Founded in 1883, Agafurov brothers’ trade house was one of the most prominent commercial firms in the city before the revolution.
Built 1880 the Agafurov’s Trade House defined the appearance of the densely developed commercial district along Uspenskaya (currently Vainera) Street. The construction was started by Khisametdin Agafurov, and finished by his sons Kamaletdin, Zainetdin, and Kashafetdin. The name of the original project’s author is unclear, but it’s known that in 1906 the house was rebuilt by architect K. A. Polkov.
At the turn of the 20th century the Agafurov’s Trade House was an example of successful entrepreneurship, solid reputation, good taste, generosity, and honest business conduct. Founded in 1883 in Ekaterinburg, by 1903 the trade house had shops in Perm, Tyumen, Irbit fair, and since 1912 – in Warsaw and Moscow. The Agafurovs managed wholesale and retail trade of groceries, drapery, stationery, chandlery, chemicals, hunting goods, gold and silver jewelry, watches, and other goods.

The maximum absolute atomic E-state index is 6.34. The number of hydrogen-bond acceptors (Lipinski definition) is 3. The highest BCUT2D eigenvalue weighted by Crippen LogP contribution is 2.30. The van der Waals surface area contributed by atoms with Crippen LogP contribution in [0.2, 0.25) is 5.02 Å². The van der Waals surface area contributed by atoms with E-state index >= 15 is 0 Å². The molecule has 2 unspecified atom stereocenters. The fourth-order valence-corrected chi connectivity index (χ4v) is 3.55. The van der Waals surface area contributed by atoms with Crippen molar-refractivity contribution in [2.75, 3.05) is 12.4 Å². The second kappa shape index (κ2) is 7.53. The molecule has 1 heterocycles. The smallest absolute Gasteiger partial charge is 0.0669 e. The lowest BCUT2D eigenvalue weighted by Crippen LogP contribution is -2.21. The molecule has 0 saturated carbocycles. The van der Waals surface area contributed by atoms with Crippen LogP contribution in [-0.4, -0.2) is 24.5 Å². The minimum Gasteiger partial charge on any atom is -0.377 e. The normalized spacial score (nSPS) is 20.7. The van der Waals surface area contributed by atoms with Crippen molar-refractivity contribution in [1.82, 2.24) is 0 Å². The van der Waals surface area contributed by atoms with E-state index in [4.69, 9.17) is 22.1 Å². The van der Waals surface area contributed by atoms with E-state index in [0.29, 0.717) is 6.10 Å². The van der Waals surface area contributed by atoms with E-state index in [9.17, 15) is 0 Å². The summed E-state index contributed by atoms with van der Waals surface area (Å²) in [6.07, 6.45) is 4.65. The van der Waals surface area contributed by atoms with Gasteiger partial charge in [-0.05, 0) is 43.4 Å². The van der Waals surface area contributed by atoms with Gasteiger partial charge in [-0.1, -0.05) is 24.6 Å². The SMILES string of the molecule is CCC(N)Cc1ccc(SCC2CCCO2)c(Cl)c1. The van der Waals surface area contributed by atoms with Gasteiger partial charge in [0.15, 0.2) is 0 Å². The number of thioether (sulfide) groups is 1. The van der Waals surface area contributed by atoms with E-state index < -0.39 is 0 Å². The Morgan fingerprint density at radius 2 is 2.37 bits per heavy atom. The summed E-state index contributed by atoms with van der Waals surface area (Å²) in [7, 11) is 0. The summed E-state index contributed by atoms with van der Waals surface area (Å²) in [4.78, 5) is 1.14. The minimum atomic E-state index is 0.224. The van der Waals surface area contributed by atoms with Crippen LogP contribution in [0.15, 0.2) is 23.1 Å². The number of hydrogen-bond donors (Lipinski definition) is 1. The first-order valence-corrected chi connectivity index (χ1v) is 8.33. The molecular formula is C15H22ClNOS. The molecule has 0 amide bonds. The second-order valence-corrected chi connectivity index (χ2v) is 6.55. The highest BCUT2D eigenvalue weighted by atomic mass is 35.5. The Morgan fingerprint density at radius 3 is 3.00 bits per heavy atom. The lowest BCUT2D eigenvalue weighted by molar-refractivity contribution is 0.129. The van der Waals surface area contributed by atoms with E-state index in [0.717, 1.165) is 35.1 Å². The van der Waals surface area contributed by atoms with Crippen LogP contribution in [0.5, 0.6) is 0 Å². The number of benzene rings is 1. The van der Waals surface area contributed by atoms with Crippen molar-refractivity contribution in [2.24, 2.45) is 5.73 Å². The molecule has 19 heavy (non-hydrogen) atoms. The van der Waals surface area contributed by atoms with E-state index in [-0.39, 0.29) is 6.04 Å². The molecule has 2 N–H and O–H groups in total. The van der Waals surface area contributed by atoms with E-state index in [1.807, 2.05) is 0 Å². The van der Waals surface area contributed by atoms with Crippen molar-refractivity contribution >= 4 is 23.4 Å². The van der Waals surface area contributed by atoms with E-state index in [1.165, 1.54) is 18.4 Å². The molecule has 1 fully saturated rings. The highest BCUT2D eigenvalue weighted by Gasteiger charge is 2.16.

Most locals are familiar with the term “Agafurovs’ country houses”; the toponym is used in reference to the psychiatric ward on Sibirskiy highway. The Agafurovs however never suffered from any mental illnesses. The saying origin dates back to the early 20th century when the family owned a country house in the pine forest on Sibirskiy tract. When the psychiatric hospital was opened at the 8th km of Sibirskiy tract in 1914, the easiest way to give directions was to say it was located “near the Agafurovs' country houses”. In time the word “near” was lost and people started calling the hospital “the Agafurovs' country houses”.